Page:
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Publisher's Summary

The Tibetan Book of the Dead is the most significant of all Tibetan Buddhist writings in the West and one of the most inspirational and compelling texts in world literature.

In Meditations on Living, Dying and Loss, Graham Coleman, the editor of Viking's acclaimed unabridged translation of The Tibetan Book of the Dead, collects the most beautifully written passages, ones that draw out the central perspectives most relevant to modern experience: What is death? How can we help those who are dying? And how can we come to terms with bereavement?

Coleman introduces each chapter with a brilliant and incisive essay, providing the novice seeker access to these ancient insights.

With introductory commentary by His Holiness the Dalai Lama, this succinct but authoritative volume will convey the beauty and profundity of the original to both the simply curious and those hungry for a better understanding of this life and the next.

©2009 Graham Coleman and The Dalai Lama (P)2009 Tantor

What listeners say about Meditations on Living, Dying and Loss

Average Customer Ratings
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  • Overall
    5 out of 5 stars
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Excellent modern Tibetan Book of the Dead

I've always found existing translations of the Tibetan Book of the Dead to be extremely dry and difficult to get past the first chapter. This rendition puts the Tibetan Book of the Dead in a relatable context that allows the reader to understand its implications.

8 people found this helpful

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    4 out of 5 stars

Flat, Monotone, Robotic Narration Ruined It

The content is very interesting, and worthwhile reading, however this narrator's flat, monotone, robotic style creates an extremely disharmonious listening experience that does a great disservice to the spiritual wisdom being discussed. I really do enjoy the content but found myself struggling to stay engaged because of the narrator's droning cadence which caused my thoughts to continuously wander away to focus on the poor performance or other thoughts. I do not recommend this as an audio book with this narrator. Reading the text would be much more beneficial in this case.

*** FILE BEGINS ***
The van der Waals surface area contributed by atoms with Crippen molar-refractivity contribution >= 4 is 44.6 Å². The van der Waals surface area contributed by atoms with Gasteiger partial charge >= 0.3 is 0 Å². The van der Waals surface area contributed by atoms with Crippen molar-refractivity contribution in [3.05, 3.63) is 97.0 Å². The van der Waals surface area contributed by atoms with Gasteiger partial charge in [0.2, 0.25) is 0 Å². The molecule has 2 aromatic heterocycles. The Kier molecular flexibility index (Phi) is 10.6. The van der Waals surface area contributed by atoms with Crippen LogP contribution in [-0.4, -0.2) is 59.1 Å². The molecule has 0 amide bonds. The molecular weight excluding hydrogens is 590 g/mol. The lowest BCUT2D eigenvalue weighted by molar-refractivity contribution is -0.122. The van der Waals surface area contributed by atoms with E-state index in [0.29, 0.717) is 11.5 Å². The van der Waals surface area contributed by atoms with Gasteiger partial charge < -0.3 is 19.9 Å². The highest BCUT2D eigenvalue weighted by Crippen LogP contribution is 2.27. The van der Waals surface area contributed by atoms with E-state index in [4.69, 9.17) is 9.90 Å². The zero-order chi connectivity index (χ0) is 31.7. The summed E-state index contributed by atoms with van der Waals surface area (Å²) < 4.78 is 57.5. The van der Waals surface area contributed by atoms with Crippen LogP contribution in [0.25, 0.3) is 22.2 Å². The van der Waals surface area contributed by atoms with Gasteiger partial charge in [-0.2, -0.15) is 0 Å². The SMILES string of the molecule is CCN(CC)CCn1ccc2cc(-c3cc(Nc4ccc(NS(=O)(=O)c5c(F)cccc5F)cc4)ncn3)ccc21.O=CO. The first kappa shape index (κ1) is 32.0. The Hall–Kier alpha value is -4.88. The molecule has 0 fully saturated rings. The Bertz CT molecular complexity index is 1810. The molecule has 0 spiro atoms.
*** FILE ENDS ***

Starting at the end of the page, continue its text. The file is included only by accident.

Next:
5 people found this helpful

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Excellent and concise

the reader though was difficult to listen to for a good deal of it, though he got better toward the end.

1 person found this helpful

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wonderful spiritual explanation of the death exper

Wonderful spiritual explanation of the death experience, and a guide to help those transitioning. The reader also has very comforting voice. My mother was Buddhist and I played part of this as she was transitioning. She had already read the book by her teacher, "The Tibetan Book of Living and Dying".

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Too Dramatic

For a Buddhist text focusing on non-attachment, this reading is far too dramatic. I understand an actor giving respect to such a profound topic, but the mispronunciations of Tibetan words and the overly dramatic cadence is just too much. This narrator might be better suited for storytelling, not profound (and quite frankly, secret and personal) instructions on death and the nature of mind. I love that Audible has made titles like this available, just take a more reasoned approach to narration.

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It is what it is.

There were parts that were very difficult to get through with all the deity's names being recited and the narrator being a bit monotone. There also were sections that I found extremely fascinating. It is what it is. I am glad that I listened to it.

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the bardo thodol is 'lives-changing' for anyone

this was/is superb on 4th time through and counting. fifteen words are needed? the beginning says enough. why say 15 is minimum?

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  • zd
  • 02-01-19

Meditations on Living, Dying and Loss

Thank you, Thank you for this profound and wonderful book. It brought tears of gratitude to my eyes.